The Century Plant ‘Agave Americana’

Agave Americana Image

It is commonly known as the American Aloe though it isn’t an Aloe proper. Agave Americana is one of the spiral succulents with leaves on its rosettes forming in the Fibonacci sequence. It occurs in habitats in Mexico and some parts of the Southern United States. 

Scientific Name:Angave Americana
Other Names:American Aloe, Century Plant, Maguey
Growth Season:Spring and summer
Preferred Temperature:45oC (113oF) is the best temperature for photosynthesis. However, winter is hardy to between -6.6 and – 3.8oC (20-25oF) if remains in that position for a short time.
Hardiness Zone:USDA Zone 8-11  
Average Mature Height & Width:One to two meters high a two to four meters wide.
Dormancy:Its growth slows down in winter.
Toxicity:It is mildly toxic, containing oxalate crystals on the leaves. These can irritate when touched.
Agave Americana Summary

Agave Americana Physical Characteristics

 Its leaves can grow up to 3-5 feet in habitat and spread to ten feet. Of course, it may not reach these sizes as a house plant, especially when potted. Its leaves grow from the very bottom on a short stem. The intense blue-green hue of its leaves.

The leaves are quite large and covered with farina to protect them from getting scorched by the extreme heat to which the plant is often exposed in nature. It is a clustering plant that produces many pups, especially around flowering time. It is monocarpic, and the pups form to ensure the species’ survival after the mother plant’s demise.

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Angave Americana Care

It is an easy-to-keep, hardy plant that is relatively undemanding. It requires regular watering to facilitate growth, especially during the warmer seasons, from spring to autumn. However, it would be best to water it sparingly to prevent waterlogging, making the plant vulnerable to root rot.

The pottage in which you grow should have high gravel content or pumice to facilitate drainage. Well-draining soil and a pot with drainage holes reduce the possibility of overwatering since the substrate won’t retain water. Use the soak and dry watering method to water it. It is the easiest way to avoid root rot.

You can feed the plant once per year with a slow-release fertilizer. The feeding is best done at the beginning of spring because the plant will utilize the fertilizer well throughout the growing season.Give it fertilizer rich in potassium and phosphorus with just a little nitrogen.

You should keep your plant under full sun or partial shade if the sun is too hot. Keeping it under low light reduces its leaves’ darkness, slows growth, and makes the plant leggy while reducing rosette density. The more intense the sunlight, the more intense the leaf’s hue.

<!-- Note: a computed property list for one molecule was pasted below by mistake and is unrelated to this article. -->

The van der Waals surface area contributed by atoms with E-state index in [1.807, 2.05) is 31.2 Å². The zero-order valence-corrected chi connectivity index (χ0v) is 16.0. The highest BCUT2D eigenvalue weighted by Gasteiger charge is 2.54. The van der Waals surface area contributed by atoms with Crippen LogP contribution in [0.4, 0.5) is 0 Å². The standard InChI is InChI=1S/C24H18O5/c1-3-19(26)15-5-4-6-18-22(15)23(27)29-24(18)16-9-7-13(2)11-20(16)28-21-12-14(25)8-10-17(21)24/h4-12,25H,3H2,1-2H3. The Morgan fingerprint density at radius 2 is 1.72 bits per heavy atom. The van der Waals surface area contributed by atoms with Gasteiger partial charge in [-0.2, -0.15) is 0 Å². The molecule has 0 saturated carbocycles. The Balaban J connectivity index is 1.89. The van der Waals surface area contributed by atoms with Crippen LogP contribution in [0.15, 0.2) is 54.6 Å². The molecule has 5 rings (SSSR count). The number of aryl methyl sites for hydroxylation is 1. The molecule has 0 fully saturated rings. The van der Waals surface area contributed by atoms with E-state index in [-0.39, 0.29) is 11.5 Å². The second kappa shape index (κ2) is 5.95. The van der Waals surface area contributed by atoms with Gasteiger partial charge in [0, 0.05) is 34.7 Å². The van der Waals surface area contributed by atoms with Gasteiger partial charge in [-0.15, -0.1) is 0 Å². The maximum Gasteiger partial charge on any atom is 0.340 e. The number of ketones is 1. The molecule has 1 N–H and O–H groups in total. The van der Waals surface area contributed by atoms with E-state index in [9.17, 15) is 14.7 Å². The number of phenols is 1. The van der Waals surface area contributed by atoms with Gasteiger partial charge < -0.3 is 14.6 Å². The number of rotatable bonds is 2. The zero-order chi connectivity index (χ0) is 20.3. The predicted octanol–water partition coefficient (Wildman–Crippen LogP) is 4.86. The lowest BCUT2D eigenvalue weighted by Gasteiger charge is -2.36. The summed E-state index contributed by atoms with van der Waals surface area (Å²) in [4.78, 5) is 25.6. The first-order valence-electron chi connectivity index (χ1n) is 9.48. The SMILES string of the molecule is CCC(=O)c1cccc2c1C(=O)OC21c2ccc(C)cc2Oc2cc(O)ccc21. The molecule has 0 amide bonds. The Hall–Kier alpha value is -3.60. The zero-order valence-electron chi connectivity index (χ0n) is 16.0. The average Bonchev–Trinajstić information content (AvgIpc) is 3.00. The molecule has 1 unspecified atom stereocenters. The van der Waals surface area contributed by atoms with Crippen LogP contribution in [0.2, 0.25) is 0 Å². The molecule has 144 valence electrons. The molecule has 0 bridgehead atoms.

DO YOU KNOW? Caring (propagating, pruning/trimming, beheading, watering, …) is a set of skills that is applicable to almost every succulent. Read the in-depth succulent care guide right here >>

Richard from Succulent City

Agave Americana Growth

This plant is suitable for hanging baskets, including specimen planting, succulent gardens, poolside, landscaping, and face containers. You can propagate it by plant division or offsets if it produces any.  

It rarely needs pruning, but you should remove any dead or drooping leaves at the base of the plant to keep it neat. The plant will likely outgrow its pot occasionally, which will need repotting. It is susceptible to pests you should look for, including mealybugs, thrips, eriophyid mites, and scale. Control them using organic systemic or contact pesticides.

Before you leave …

You can see all plants from the Agave genus on Succulent City on this page. Or the previous/next plant:

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Richard Miller

Salute everyone. It's Richard, the author of this Succulent & Xeriscaping blog. I am a traveler and a nature lover looking for a connection with the wild green. In my journey, I found a love for succulents and xeriscaping. What attracts me is the long-lasting & unique beauty of every plant I have the chance to see with my own eyes. Welcome to my little blog and let's enjoy a good time together!

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Posted in Succulents